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Jumia defends sales figures following controversial Citron report

Citron Research’s report alleges that the company is fraudulent, claiming that its equity is “worthless”

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Jumia is trying to encourage more prepayment to discourage returns or cancellations, the head of its Nigerian business says, following a report by Citron Research, which questioned some of Jumia’s sales figures, last week.

First quarterly earnings call after the initial public offering has provided a chance for Jumia executives to push back against the claims.

Jumia became the first African tech stock to list on Wall Street on April 12 with initial soaring shares which fell sharply on Friday after the publication of the report by Citron Research, run by short-seller, Andrew Left. 

Sacha Poignonnec, Jumia CEO, says the company is transparent and declined direct response to the report’s claims, saying “We don’t necessarily want to feed those types of organisations or people”.

Citron Research’s report alleges that the company is fraudulent, claiming that its equity is “worthless”. The report was particularly centred on “material discrepancies” in Jumia’s S1 filing with the United States Securities and Exchange Commission (SEC) in March and a confidential investor presentation Jumia had made six months earlier.

News of the report further triggered a decline in stock price last week in comparison to an impressive run after the IPO’s initial launch.

“We stand by what we disclosed… the way GMV (gross merchandise value) is calculated in the industry is gross of cancellations and returns,” Juliet Anammah, chief executive of Jumia Nigeria, says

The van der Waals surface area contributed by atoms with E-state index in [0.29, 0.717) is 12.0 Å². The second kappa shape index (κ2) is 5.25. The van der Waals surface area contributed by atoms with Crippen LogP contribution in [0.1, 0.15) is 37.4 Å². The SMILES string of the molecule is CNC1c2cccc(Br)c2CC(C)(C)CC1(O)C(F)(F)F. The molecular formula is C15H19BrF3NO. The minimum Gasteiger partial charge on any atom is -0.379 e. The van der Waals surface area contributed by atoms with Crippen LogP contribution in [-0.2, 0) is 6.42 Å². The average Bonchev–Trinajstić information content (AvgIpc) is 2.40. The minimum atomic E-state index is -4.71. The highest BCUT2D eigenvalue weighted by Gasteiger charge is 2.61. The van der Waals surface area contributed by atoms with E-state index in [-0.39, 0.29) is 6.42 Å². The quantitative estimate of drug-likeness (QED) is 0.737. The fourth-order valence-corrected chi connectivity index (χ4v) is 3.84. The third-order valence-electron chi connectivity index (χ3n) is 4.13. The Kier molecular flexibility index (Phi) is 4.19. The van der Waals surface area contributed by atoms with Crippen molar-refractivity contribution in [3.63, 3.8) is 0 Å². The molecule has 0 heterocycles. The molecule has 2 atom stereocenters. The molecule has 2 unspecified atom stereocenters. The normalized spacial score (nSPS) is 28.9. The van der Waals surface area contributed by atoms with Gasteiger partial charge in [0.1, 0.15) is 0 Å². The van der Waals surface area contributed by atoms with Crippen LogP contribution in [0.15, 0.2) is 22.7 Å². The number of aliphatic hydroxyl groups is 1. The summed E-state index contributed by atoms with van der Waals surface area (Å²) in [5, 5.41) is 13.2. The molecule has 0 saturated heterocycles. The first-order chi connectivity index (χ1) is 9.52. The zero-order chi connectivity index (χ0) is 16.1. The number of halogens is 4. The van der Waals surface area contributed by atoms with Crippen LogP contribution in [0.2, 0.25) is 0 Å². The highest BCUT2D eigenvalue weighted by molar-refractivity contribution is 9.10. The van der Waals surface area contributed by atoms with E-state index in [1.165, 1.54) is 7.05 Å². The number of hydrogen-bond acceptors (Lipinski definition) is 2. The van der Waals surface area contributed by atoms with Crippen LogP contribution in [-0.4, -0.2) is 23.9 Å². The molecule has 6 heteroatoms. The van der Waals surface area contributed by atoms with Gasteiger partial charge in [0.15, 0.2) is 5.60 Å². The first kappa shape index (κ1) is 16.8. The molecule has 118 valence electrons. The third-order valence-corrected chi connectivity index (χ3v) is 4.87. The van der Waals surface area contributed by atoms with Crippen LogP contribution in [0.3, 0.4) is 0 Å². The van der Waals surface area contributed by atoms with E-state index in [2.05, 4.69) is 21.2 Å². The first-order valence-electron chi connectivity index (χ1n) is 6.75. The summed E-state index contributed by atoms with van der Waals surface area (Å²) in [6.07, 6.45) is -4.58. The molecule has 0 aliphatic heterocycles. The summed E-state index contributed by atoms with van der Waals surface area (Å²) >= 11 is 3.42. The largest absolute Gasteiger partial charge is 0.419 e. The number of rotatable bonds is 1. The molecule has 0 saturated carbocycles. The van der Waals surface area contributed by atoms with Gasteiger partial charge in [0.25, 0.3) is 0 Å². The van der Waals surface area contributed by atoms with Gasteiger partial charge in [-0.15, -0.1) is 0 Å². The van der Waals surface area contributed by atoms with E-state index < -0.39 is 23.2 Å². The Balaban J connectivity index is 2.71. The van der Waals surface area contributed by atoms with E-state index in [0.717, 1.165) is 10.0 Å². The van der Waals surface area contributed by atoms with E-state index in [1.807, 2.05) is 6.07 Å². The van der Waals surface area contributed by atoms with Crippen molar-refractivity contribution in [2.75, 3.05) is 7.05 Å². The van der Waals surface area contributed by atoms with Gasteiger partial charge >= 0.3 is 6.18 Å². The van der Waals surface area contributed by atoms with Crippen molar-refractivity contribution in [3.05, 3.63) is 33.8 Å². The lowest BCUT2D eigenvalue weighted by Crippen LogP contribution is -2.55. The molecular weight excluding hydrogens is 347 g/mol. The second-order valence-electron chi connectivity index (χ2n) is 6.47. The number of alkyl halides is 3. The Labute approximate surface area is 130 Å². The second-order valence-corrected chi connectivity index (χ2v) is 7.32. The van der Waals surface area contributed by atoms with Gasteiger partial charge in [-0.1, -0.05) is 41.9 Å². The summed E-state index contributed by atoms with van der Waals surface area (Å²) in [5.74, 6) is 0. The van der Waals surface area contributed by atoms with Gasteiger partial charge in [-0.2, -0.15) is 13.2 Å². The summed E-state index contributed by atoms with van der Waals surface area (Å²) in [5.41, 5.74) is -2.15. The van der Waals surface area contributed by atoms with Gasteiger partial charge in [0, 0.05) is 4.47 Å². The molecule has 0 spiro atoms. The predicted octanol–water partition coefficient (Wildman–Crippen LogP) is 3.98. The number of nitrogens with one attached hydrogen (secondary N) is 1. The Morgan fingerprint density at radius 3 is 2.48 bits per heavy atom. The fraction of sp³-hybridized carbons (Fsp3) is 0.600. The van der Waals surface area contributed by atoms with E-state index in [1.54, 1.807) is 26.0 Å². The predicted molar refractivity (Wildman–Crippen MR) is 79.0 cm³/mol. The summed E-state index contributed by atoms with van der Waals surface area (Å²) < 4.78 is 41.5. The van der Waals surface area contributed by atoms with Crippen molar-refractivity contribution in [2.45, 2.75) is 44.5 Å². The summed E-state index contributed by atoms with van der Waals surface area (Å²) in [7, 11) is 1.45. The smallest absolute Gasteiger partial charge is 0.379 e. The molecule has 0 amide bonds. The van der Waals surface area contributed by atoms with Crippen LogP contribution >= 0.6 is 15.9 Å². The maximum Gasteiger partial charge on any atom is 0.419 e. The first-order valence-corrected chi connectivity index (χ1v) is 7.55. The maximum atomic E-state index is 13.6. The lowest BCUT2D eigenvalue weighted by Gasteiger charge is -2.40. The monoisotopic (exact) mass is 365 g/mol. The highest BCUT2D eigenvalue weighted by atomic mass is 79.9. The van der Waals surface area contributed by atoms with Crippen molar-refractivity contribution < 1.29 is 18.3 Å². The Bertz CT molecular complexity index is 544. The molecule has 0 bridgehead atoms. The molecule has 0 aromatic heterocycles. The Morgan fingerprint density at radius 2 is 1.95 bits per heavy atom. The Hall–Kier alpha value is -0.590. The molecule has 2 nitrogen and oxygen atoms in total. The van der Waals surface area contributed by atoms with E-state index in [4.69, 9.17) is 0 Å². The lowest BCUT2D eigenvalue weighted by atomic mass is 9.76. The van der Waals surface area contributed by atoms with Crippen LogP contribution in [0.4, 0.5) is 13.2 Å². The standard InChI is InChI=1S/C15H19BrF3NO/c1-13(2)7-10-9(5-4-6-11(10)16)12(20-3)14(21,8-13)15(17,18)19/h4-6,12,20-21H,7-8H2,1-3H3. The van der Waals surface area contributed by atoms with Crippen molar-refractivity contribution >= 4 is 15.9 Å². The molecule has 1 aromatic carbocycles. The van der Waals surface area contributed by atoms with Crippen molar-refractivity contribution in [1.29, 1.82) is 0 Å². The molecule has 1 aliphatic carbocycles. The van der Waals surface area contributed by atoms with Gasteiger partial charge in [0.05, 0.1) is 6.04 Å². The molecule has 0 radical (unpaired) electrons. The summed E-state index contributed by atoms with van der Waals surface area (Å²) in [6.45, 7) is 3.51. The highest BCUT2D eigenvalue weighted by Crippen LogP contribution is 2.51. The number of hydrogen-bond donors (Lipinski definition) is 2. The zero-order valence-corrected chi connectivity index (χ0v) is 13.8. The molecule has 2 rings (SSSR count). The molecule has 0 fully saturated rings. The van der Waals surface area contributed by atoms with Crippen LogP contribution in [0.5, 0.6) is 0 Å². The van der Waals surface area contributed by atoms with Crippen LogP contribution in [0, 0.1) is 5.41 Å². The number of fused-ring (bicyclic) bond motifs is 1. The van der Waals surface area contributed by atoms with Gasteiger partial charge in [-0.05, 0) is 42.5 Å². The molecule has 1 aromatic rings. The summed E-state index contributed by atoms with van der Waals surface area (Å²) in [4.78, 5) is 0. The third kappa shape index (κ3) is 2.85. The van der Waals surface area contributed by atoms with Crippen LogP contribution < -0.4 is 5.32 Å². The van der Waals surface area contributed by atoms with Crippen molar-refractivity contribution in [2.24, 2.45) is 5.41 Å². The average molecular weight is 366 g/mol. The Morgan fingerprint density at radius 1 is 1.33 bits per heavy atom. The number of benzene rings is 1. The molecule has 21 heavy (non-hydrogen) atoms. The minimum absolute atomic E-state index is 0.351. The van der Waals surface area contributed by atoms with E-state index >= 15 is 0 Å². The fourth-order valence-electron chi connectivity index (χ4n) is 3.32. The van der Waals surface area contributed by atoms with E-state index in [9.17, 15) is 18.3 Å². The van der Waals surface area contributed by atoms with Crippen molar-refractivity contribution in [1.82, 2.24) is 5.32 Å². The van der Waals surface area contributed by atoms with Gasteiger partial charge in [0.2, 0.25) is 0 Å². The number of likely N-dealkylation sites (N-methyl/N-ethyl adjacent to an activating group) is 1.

According to Anammah, many customers in Nigeria, Jumia’s biggest market, still only pay by cash when they receive their orders, but Jumia is trying to move customers to its Jumia Pay solution to pay in advance when they check out online. 

It plans to make its marketing spending more efficient, charge merchants for storing their goods in its warehouses, boost sales of advertising on is site and charge sellers to create content, such as images of their products, she said. 

“We are going to monetize value-added services such as Jumia Express and add on more advertising”, she said. 

Investors seem to be satisfied with Jumia’s response as the shares have rebounded over the last day. The stock closed up 8% at the end of business on Monday (May 13) and was set to continue an upward trajectory on Tuesday.

As the company looks to regain investor appetite however, Jumia will hope other numbers in its earnings results inspires some confidence. The company touted strong year on year growth in gross merchandise volume (GMV) growth 58% to £240 million ($270 million)

* GMV is a non-standard accounting metric Jumia uses to show the “total value of orders including shipping fees, value added tax and before discount deductions, irrespective of cancellations or returns.